BTE Renewables, which operates wind and solar projects in South Africa and Kenya, has implemented a vulture mitigation and conservation programme at a Kenyan wind farm that includes a squad of bird observers.
Vultures are one of the most endangered groups of birds in the world, according to the International Union for Conservation of Nature.
The sustainability team behind a wind farm near Kipeto in Kenya, sought to conserve a colony of Rüppell's vultures located 15 kilometres from the site.
The Kipeto wind farm project employs two ornithologists to lead a team of 30 bird observers and implement a 'shut down on demand' mitigation programme.
The ornithology team can pause the blades of the wind turbines on spotting a vulture to reduce the risk of harm to a bird.
In addition, BTE supported the development of vulture conservation programmes in collaboration with a consortium of Kenyan and international vulture conservation organisations.
The initiative is one of the "most unique" in the world, Actis claimed.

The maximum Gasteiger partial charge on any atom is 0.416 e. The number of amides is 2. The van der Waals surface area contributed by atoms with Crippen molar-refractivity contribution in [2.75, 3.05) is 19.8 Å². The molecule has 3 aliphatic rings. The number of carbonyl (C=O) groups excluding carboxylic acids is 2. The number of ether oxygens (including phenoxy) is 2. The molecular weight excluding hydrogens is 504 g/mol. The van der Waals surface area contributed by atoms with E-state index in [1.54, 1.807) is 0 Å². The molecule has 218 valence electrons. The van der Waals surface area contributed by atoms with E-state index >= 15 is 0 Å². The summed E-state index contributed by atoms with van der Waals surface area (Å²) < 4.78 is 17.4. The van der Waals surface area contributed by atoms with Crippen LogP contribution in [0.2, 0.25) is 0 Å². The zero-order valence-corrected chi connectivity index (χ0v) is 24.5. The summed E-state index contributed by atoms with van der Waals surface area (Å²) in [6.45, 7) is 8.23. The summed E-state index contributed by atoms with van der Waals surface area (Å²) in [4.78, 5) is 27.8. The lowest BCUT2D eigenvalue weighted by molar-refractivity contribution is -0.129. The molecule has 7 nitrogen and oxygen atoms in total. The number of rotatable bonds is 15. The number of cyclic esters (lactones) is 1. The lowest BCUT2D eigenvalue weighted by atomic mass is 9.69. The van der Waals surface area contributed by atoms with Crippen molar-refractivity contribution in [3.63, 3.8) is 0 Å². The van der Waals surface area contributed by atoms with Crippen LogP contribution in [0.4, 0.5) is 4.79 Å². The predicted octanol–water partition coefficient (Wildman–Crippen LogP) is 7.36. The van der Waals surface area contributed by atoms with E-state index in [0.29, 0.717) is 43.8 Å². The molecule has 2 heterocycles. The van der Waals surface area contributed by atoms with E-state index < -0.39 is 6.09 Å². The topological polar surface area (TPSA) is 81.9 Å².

Shami Nissan, partner and head of sustainability at UK-headquartered private equity firm Actis, which invested in BTE, said her company is looking to focus on more nature-positive opportunities.
"Our raison d'etre is to invest in sustainable infrastructure. For us, this means infrastructure that supports the 'just transition' in the fullest sense – infrastructure which accelerates the world towards net zero, is resilient to climate shocks, inclusive and equitable, and which is nature positive," Nissan said.
The BTE team and conservation groups also work together to educate local communities on human-wildlife conflicts through actions such as such as helping build predator-proof enclosures for local livestock keepers, distributing predator deterrent lights and raising awareness of the importance of vultures.
One IMPACT award judge praised the venture for its "high impact" despite not being "large scale".
The Kipeto windfarm has 60 turbines generating 100 megawatts annually over 7,000 hectares.
A third of the workers at the wind farm are locals from the Maasai ethnic group. BTE constructed 84 houses for local families living in the project area and gave them a stipend for furniture, benefiting 597 people.
BTE also trained 200 local young people in skills such as steel fixing, masonry, housekeeping, electrical, and plumbing.